Centrist House members see opportunity with Ryan's retirement

Party polarization has divided the House of Representatives, but a group of Democrats and Republicans is forming a plan to elect a more unifying speaker after Rep. Paul Ryan steps down.

Toya Sarno Jordan/Reuters
US Speaker of the House Paul Ryan speaks to reporters at an enrollment ceremony for several House bills in Washington on May 24, 2018. Representative Ryan is retiring from his position after this term.

House Speaker Paul Ryan is retiring and there's no guaranteed successor. And whichever party emerges from the November election in control of the House isn't expected to have a big majority.

It's a recipe for upheaval, though one outside group sees a once-in-a-generation opportunity for lawmakers to overhaul their rules and put Congress on a more cooperative footing.

"The Speaker Project" is what the bipartisan group calls the idea it's circulating among House members.

According to a draft of a proposal provided to the Associated Press, a small group of Democrats and Republicans could "exert tremendous leverage" over the contest for the next speaker. They could band together and condition their support for the new leader on the promise of House rules changes to make governing less polarizing. There's already a list of other proposed changes.

"We have a perfect storm moment," said Nancy Jacobson, founder of the group No Labels.

Lawmakers will meet in private after Election Day to decide their nominees for speaker. A formal vote comes when the new Congress convenes in January.

With a potentially narrow party split between Democrats and Republicans, a few lawmakers could have considerable sway in picking the new leader.

The speaker holds enormous power in deciding how the House functions. The speaker essentially chooses which lawmakers sit on what committees and which legislation comes to the floor.

The ideas, however, are sure to face resistance.

Neither party would want to loosen the power that comes from having a majority in the 435-member House, including the traditional hold on the speaker's gavel. And institutional-minded lawmakers will certainly gripe that any changes that strip away majority power would make the House function more like the Senate, with its complex rules that protect the minority.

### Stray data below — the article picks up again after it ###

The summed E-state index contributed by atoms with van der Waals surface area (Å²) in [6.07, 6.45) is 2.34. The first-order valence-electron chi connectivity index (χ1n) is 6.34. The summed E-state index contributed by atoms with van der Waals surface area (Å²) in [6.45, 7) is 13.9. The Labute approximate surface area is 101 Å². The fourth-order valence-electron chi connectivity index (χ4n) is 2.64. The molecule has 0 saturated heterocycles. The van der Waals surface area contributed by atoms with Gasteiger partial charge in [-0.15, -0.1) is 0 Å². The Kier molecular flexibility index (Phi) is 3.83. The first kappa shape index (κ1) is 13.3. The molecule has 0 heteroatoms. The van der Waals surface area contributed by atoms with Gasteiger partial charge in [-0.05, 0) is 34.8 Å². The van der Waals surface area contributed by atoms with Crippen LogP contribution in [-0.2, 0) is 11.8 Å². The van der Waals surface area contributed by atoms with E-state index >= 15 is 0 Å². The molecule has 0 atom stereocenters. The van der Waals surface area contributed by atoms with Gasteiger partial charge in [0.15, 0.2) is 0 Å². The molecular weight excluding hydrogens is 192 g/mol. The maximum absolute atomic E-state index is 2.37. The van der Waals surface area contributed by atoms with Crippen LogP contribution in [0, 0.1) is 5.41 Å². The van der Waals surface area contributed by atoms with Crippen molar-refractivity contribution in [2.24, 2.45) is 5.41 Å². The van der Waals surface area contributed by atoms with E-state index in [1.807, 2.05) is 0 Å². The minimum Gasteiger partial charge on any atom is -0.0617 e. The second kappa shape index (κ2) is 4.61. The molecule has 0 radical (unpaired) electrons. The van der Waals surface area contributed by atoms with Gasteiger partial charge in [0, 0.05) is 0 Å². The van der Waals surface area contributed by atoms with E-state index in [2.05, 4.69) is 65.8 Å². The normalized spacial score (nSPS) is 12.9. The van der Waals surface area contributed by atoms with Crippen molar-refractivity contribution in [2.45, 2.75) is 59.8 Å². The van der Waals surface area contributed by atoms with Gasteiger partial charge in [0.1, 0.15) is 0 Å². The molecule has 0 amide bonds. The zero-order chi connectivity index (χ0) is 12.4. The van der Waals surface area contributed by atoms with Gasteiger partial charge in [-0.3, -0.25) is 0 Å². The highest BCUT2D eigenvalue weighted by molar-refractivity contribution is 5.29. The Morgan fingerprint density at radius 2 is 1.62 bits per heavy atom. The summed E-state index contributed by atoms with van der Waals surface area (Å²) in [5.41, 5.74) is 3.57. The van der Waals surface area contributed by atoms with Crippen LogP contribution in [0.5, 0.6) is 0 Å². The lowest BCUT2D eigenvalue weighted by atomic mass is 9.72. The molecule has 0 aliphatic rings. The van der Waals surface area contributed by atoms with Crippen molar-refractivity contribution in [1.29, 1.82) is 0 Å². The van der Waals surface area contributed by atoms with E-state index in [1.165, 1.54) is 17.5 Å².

But as Congress has shown in recent years, minority factions within the leader's party can stymie the speaker by threatening to withdraw their support at any time. For example, the GOP's conservative wing, known as the House Freedom Caucus, has regularly used its power to block legislation or scuttle talk of compromise bills.

The caucus helped push Representative Ryan's predecessor as speaker, Rep. John Boehner (R) of Ohio into early retirement. Ryan also has struggled to manage his majority when the caucus' 30-plus members withheld their votes at critical moments.

To some, it's time for centrists to fight back.

Ms. Jacobson said the system "is just so frozen in place in dysfunction" and that changing the rules, which can be done at the start of each new session of the House, could go a long way toward a thaw.

The idea is gaining the attention of Reps. Tom Reed (R) of New York and Josh Gottheimer (D) of New Jersey, the leaders of the Problem Solvers Caucus, a group of 48 centrist lawmakers, split evenly among Democrats and Republicans. Representative Reed and Representative Gottheimer are talking about it with their members.

The usually quiet, go-along-get-along centrists are taking a page from the Freedom Caucus playbook as they try to use their votes to bring about change.

"What we're trying to do here is address what we're frustrated about and what people at home are frustrated about," Gottheimer told the AP. "How do we get the place to work better?"

Added Reed: "What we're trying to do is reform the institution."

Among the ideas in the Speaker Project:

• Changing House rules for electing the speaker. It's now a simple majority, which almost guarantees that the speaker will come from the majority party. No Labels wants the requirement for a winning vote to be five more lawmakers than the majority party holds, in a nod to bipartisanship. For example, if the majority is split 225 to 210, then the speaker must receive 230 to be elected.

• Barring a single lawmaker from filing a motion demanding a vote of no confidence in the speaker. Instead, a motion could only be filed when a party's full caucus agrees.

• Evening out membership on the House Rules Committee, which determines the process for considering House bills and amendments on the floor. This change would give the minority a greater say on the flow of legislation.

Those pushing the changes say it's not unprecedented and that maybe it's time to do things differently, given the deep partisanship that creates logjams in Congress and mindful of the ability of a group such as the Freedom Caucus to control the action.

The speaker's race, they say, provides the opening.

"The system itself is sort of rigged with these rules," Jacobson said. "There's one person who has all the power – the speaker."

This story was reported by The Associated Press.

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